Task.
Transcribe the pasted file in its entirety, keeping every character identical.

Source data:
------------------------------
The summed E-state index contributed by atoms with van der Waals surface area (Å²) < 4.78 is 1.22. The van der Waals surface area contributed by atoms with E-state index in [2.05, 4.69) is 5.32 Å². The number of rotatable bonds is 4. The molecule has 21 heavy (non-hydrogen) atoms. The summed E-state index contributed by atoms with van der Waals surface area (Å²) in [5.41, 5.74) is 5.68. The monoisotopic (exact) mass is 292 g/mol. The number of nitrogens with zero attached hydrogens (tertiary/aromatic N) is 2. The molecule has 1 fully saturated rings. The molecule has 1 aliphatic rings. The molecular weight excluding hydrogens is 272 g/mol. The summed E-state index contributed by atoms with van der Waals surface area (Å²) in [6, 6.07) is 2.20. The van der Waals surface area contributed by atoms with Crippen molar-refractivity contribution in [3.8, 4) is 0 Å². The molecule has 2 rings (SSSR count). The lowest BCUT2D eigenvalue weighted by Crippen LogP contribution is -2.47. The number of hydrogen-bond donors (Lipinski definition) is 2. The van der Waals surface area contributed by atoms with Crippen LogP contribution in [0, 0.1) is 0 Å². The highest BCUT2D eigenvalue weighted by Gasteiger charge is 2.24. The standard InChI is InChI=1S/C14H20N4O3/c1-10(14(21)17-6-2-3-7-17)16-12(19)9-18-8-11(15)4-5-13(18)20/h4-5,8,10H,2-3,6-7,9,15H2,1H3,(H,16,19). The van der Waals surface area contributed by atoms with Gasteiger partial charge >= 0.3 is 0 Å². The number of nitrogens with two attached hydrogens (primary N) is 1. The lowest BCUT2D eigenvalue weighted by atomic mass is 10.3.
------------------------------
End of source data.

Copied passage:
The summed E-state index contributed by atoms with van der Waals surface area (Å²) < 4.78 is 1.22. The van der Waals surface area contributed by atoms with E-state index in [2.05, 4.69) is 5.32 Å². The number of rotatable bonds is 4. The molecule has 21 heavy (non-hydrogen) atoms. The summed E-state index contributed by atoms with van der Waals surface area (Å²) in [5.41, 5.74) is 5.68. The monoisotopic (exact) mass is 292 g/mol. The number of nitrogens with zero attached hydrogens (tertiary/aromatic N) is 2. The molecule has 1 fully saturated rings. The molecule has 1 aliphatic rings. The molecular weight excluding hydrogens is 272 g/mol. The summed E-state index contributed by atoms with van der Waals surface area (Å²) in [6, 6.07) is 2.20. The van der Waals surface area contributed by atoms with Crippen molar-refractivity contribution in [3.8, 4) is 0 Å². The molecule has 2 rings (SSSR count). The lowest BCUT2D eigenvalue weighted by Crippen LogP contribution is -2.47. The number of hydrogen-bond donors (Lipinski definition) is 2. The van der Waals surface area contributed by atoms with Crippen LogP contribution in [0, 0.1) is 0 Å². The highest BCUT2D eigenvalue weighted by Gasteiger charge is 2.24. The standard InChI is InChI=1S/C14H20N4O3/c1-10(14(21)17-6-2-3-7-17)16-12(19)9-18-8-11(15)4-5-13(18)20/h4-5,8,10H,2-3,6-7,9,15H2,1H3,(H,16,19). The van der Waals surface area contributed by atoms with Gasteiger partial charge >= 0.3 is 0 Å². The number of nitrogens with two attached hydrogens (primary N) is 1. The lowest BCUT2D eigenvalue weighted by atomic mass is 10.3.